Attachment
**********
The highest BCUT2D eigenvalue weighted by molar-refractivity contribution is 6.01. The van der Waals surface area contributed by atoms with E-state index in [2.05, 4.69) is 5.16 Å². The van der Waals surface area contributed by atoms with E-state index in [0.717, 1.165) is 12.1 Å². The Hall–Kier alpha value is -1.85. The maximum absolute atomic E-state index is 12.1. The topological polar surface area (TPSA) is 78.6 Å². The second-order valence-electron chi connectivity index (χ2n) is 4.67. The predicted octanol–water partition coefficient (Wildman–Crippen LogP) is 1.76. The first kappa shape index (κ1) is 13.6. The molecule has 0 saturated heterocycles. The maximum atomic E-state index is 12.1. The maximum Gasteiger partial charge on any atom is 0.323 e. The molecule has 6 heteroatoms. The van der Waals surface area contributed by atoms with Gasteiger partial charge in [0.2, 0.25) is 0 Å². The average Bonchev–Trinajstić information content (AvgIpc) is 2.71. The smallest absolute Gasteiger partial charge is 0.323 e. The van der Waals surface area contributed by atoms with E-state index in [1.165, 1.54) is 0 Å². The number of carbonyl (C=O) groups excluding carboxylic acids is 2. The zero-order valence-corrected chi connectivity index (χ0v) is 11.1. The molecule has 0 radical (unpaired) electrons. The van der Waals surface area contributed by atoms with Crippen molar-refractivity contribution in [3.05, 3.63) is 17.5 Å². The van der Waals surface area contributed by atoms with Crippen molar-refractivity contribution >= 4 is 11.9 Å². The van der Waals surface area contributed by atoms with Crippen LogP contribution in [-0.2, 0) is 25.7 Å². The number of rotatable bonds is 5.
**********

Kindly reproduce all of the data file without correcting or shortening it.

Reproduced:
The highest BCUT2D eigenvalue weighted by molar-refractivity contribution is 6.01. The van der Waals surface area contributed by atoms with E-state index in [2.05, 4.69) is 5.16 Å². The van der Waals surface area contributed by atoms with E-state index in [0.717, 1.165) is 12.1 Å². The Hall–Kier alpha value is -1.85. The maximum absolute atomic E-state index is 12.1. The topological polar surface area (TPSA) is 78.6 Å². The second-order valence-electron chi connectivity index (χ2n) is 4.67. The predicted octanol–water partition coefficient (Wildman–Crippen LogP) is 1.76. The first kappa shape index (κ1) is 13.6. The molecule has 0 saturated heterocycles. The maximum atomic E-state index is 12.1. The maximum Gasteiger partial charge on any atom is 0.323 e. The molecule has 6 heteroatoms. The van der Waals surface area contributed by atoms with Gasteiger partial charge in [0.2, 0.25) is 0 Å². The average Bonchev–Trinajstić information content (AvgIpc) is 2.71. The smallest absolute Gasteiger partial charge is 0.323 e. The van der Waals surface area contributed by atoms with E-state index in [1.165, 1.54) is 0 Å². The number of carbonyl (C=O) groups excluding carboxylic acids is 2. The zero-order valence-corrected chi connectivity index (χ0v) is 11.1. The molecule has 0 radical (unpaired) electrons. The van der Waals surface area contributed by atoms with Crippen molar-refractivity contribution in [3.05, 3.63) is 17.5 Å². The van der Waals surface area contributed by atoms with Crippen molar-refractivity contribution >= 4 is 11.9 Å². The van der Waals surface area contributed by atoms with Crippen LogP contribution in [-0.2, 0) is 25.7 Å². The number of rotatable bonds is 5.